Written by
Ruth Thomas
Senior Consultant and Co-Founder, CURO
LinkedIn

05 March 2020

Sunday, March 8 is International Women’s Day. This year, CURO would like to propose a challenge to you: make one choice in the coming week that helps progress gender equality.

The theme of our challenge is drawn from a notion of 'Collective Individualism' and the belief that we are all parts of a whole. Our individual actions, conversations, behaviors and mindsets can have an impact on our larger society. Collectively, we can make change happen. Collectively, we can each help to create a gender equal world.

There is often nothing more individual than choice.

When it comes to actions, there is often nothing more individual than choice.  Life is a matter of choices. We make choices every day all day. And some of those choices can impact gender equality. In fact, the career choices women make significantly impact our ability to achieve a gender equal world. I’ve lost count of the number of (often male) commentators or experts qualifying that gender pay gaps do not exist, and that any differences in pay are simply a reflection of the choices women make in the workplace.

But are they really choices? Or are they simply a reflection of the options available to us?

For example, women “choose” to disrupt their careers and take time away from the workplace to bring up children.  When the reality is there is a lack of paid shared parental leave that allows women and men to share childcare responsibilities equally. As a result, women suffer a significant pay penalty on annual earnings. A Women’s Policy Research study found that women who took just one year off from work had annual earnings 39 percent less than women who worked all 15 years between 2001 and 2015.

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Women also (apparently) choose to take “easy” jobs that earn less so they can balance work and caring responsibilities. Again, this is more a reflection of lack of workplace flexibility. A Harvard Business Review (HBR) study highlighted that a gap in workplace exists. In the study, 96% of employees said they need flexibility, yet only 47% reported having access to the types of flexibility they need — a gap of 54%. This gap is even larger for women, as only 34% of women have access to the flexibility they need.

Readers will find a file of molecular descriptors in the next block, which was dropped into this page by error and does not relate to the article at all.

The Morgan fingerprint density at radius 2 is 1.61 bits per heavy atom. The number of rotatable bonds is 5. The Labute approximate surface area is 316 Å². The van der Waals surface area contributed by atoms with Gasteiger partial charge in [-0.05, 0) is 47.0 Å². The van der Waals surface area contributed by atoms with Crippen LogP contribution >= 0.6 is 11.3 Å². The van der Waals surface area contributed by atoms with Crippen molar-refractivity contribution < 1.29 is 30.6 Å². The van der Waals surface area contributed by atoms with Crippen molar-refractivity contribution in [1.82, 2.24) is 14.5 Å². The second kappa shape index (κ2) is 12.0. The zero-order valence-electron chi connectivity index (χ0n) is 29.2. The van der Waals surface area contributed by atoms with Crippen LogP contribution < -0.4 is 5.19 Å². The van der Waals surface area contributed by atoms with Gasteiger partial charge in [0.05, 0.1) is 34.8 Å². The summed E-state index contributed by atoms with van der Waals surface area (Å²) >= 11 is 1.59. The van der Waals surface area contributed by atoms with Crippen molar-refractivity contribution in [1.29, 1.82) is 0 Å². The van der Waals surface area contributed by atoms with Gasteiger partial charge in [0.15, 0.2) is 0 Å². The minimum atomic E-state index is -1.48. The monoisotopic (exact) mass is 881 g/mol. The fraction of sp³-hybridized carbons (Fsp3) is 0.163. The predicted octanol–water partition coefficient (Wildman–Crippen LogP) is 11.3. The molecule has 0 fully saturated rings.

"Chalking the pay gap up to women's career choice is like blaming global warming on the polar bears."

HBR contributor Kim Elsesser addressed the issue of women’s forced choice in an article in which she concludes: “Chalking the pay gap up to women's career choice is like blaming global warming on the polar bears. In reality, it is unconscious bias that is the primary cause of the gender pay gap, not gender-based career choices.”

But there are other choices we all make in the workplace that are made across genders and across the talent lifecycle that have an impact on gender equality. When it comes to choosing a new staff member, promoting the right team member or allocating pay increases - unconscious bias influences our people decisions. While unconscious bias training has been discredited, there are a wealth of positive choices you can make to improve equality.


Choices that improve quality can include:

  • Ensuring balanced shortlists
  • Implementing blind screening and removing names (or other gender identifiers) from resumes when selecting candidates for interviews
  • Removing salaries from CV’s at hire and promotion to stop perpetuating pay gaps
  • Undertaking pay analytics to establish whether you do actually pay women less than men

In fact, by not taking positive actions these to promote a gender equality strategy - you are making more choices. You are choosing to overlook and undervalue key talent. And making choices that could damage your brand’s reputation and impact your bottom line.

So, if we are looking for 'Collective Individualism' on International Women’s Day, consider CURO’s International Women’s Day equal pay challenge to you. If we each made one positive choice this week at work that in its own small way progressed gender equality... Be it a new hire choice, a pay decision, a choice to ask for flexible working, a choice as a business leader to promote a gender equality strategy. Imagine the impact?

 

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